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THE SONKONIZATION OF NAIROBI: How Mike Sonko Is Reshaping City Politics

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On June 2, 2010, the then Speaker of the National Assembly Kenneth Marende declared the Makadara seat in Nairobi vacant. The MP, the late Dick Wathika had lost the seat after a successful petition by Rueben Ndolo, a former holder of the seat (2002—2007). The by election was slated for September 20, 2010.

Three weeks to the by election, I had an interview with Wathika — popularly known as Mwas, his mtaa (estate) nickname — at a posh Nairobi hotel. He was in his element: exuding an unusual confidence. He boasted to me how he was going to wallop yet again his opponent Ndolo, who was contesting on an ODM ticket.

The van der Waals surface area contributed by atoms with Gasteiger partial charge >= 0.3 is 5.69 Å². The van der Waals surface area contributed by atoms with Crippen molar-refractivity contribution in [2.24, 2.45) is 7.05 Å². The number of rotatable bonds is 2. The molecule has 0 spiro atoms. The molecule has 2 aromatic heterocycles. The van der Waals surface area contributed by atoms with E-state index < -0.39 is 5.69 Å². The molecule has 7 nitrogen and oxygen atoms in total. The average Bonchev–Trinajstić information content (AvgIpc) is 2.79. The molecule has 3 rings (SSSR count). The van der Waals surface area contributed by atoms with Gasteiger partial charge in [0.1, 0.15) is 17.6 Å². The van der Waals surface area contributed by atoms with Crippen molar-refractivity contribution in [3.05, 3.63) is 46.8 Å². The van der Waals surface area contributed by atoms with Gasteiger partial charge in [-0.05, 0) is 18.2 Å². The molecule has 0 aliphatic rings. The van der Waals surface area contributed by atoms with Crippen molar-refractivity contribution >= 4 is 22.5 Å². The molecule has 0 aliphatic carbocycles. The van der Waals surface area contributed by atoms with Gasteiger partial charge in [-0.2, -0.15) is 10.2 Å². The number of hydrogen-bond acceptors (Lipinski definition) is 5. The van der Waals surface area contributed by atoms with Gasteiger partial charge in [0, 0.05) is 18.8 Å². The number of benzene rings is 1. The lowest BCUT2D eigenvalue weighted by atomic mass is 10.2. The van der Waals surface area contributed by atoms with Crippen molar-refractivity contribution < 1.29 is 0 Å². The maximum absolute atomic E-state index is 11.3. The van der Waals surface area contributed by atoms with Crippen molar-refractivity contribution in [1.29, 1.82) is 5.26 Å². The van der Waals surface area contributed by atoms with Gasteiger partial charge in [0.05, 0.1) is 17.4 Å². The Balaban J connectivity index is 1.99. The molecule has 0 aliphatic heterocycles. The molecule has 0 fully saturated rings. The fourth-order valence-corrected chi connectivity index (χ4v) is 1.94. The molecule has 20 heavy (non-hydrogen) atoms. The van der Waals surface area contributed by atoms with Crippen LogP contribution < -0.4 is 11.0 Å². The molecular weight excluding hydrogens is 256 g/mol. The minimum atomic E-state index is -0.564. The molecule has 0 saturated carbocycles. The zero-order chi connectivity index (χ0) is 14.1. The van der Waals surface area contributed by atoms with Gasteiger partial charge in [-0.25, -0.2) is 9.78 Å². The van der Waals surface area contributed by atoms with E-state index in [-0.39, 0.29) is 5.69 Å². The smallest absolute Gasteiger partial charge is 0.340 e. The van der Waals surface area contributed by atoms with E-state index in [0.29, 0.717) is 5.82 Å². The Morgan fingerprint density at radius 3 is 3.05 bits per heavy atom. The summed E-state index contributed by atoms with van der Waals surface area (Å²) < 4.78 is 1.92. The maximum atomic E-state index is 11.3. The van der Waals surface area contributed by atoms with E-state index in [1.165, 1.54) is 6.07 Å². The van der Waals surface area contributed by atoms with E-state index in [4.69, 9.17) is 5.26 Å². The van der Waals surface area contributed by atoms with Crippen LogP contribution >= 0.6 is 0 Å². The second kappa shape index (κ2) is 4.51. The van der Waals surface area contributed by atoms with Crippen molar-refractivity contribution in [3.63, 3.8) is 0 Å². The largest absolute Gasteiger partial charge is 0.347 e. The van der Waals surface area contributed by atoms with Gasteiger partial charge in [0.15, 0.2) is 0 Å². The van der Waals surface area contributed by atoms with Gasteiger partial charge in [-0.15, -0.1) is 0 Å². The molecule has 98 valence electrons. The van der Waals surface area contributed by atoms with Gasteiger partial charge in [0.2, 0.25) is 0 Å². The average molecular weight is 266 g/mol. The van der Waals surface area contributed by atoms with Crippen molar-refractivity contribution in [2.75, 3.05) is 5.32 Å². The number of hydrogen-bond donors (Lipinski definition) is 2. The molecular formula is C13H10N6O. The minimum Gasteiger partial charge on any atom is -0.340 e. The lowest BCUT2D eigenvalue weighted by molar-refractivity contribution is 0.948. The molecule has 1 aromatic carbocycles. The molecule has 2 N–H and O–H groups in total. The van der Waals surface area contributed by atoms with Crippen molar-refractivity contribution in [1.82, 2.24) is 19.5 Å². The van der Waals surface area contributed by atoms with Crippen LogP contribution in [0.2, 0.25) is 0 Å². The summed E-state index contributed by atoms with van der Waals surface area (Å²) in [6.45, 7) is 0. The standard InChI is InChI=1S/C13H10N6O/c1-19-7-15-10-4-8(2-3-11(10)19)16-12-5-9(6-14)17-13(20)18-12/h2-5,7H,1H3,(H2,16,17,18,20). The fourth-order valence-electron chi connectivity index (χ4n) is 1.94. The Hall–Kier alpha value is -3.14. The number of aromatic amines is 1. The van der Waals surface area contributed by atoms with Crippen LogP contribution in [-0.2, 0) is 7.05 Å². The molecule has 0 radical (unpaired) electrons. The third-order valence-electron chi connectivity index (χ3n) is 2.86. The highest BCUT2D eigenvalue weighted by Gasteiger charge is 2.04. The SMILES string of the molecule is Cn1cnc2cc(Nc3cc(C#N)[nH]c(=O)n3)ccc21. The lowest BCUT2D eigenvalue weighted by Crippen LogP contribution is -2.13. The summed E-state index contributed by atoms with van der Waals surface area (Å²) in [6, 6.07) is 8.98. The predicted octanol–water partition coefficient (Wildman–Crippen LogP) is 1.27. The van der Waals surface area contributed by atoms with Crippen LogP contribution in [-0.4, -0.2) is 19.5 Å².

Finding him vain, I reminded him the fight was no longer between him and his known adversary, but was now going to be a three-pronged battle, which in my view, needed a different tact and strategy. A third contestant had entered the fray and his name was Gideon Mbuvi Kioko alias Mike Sonko.

“Wewe Dauti ni nini sasa…kwani umesahau kule tumetoka?” (You Dauti what’s up with you? You’ve forgotten where we’ve come from?), he chided me. “Huyo ni nani unaniambia stori yake. Ndolo ndiye opponent wangu. na nitam KO.” (Who’s that you telling me about? My opponent is Ndolo and I’ll knock him out). Wathika, in his heydays, just like Ndolo was an amateur boxer, the only difference being Ndolo had taken his boxing a notch higher and fought as a professional.

Within two and a half years, Sonko was transformed from a political neophyte to a juggernaut.